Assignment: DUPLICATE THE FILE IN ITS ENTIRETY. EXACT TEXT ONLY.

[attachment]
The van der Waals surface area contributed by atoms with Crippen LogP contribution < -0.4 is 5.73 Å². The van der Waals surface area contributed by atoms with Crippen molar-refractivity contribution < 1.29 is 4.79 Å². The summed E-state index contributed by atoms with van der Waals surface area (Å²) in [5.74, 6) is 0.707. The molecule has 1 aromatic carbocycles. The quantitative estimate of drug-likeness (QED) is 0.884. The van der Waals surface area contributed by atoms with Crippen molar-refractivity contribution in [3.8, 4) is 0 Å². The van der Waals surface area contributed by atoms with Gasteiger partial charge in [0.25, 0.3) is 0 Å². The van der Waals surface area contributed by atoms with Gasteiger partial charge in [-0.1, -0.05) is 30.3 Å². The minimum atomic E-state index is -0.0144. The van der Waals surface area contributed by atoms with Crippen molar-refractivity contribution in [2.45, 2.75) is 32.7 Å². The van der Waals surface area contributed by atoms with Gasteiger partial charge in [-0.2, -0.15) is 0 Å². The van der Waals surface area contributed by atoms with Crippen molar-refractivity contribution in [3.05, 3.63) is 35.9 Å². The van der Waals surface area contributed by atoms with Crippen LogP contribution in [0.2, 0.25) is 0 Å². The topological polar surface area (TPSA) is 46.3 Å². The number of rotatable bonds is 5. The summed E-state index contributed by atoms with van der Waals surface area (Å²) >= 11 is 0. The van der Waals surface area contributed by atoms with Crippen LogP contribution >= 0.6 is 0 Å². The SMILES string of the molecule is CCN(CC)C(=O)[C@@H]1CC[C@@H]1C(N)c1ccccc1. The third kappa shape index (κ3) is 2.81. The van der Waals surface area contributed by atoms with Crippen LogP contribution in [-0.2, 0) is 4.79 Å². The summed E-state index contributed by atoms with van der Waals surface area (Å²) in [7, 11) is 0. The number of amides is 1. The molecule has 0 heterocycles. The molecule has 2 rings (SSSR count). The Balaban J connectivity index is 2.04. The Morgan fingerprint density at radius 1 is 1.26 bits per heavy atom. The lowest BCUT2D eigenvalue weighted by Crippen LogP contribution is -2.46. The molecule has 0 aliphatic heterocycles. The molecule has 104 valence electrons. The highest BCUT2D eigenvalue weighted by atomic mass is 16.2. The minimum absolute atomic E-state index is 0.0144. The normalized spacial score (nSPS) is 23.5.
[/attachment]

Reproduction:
The van der Waals surface area contributed by atoms with Crippen LogP contribution < -0.4 is 5.73 Å². The van der Waals surface area contributed by atoms with Crippen molar-refractivity contribution < 1.29 is 4.79 Å². The summed E-state index contributed by atoms with van der Waals surface area (Å²) in [5.74, 6) is 0.707. The molecule has 1 aromatic carbocycles. The quantitative estimate of drug-likeness (QED) is 0.884. The van der Waals surface area contributed by atoms with Crippen molar-refractivity contribution in [3.8, 4) is 0 Å². The van der Waals surface area contributed by atoms with Gasteiger partial charge in [0.25, 0.3) is 0 Å². The van der Waals surface area contributed by atoms with Gasteiger partial charge in [-0.1, -0.05) is 30.3 Å². The minimum atomic E-state index is -0.0144. The van der Waals surface area contributed by atoms with Crippen molar-refractivity contribution in [2.45, 2.75) is 32.7 Å². The van der Waals surface area contributed by atoms with Gasteiger partial charge in [-0.2, -0.15) is 0 Å². The van der Waals surface area contributed by atoms with Crippen molar-refractivity contribution in [3.05, 3.63) is 35.9 Å². The van der Waals surface area contributed by atoms with Crippen LogP contribution in [0.2, 0.25) is 0 Å². The topological polar surface area (TPSA) is 46.3 Å². The number of rotatable bonds is 5. The summed E-state index contributed by atoms with van der Waals surface area (Å²) >= 11 is 0. The van der Waals surface area contributed by atoms with Crippen LogP contribution >= 0.6 is 0 Å². The SMILES string of the molecule is CCN(CC)C(=O)[C@@H]1CC[C@@H]1C(N)c1ccccc1. The third kappa shape index (κ3) is 2.81. The van der Waals surface area contributed by atoms with Crippen LogP contribution in [-0.2, 0) is 4.79 Å². The summed E-state index contributed by atoms with van der Waals surface area (Å²) in [7, 11) is 0. The number of amides is 1. The molecule has 0 heterocycles. The molecule has 2 rings (SSSR count). The Balaban J connectivity index is 2.04. The Morgan fingerprint density at radius 1 is 1.26 bits per heavy atom. The lowest BCUT2D eigenvalue weighted by Crippen LogP contribution is -2.46. The molecule has 0 aliphatic heterocycles. The molecule has 104 valence electrons. The highest BCUT2D eigenvalue weighted by atomic mass is 16.2. The minimum absolute atomic E-state index is 0.0144. The normalized spacial score (nSPS) is 23.5.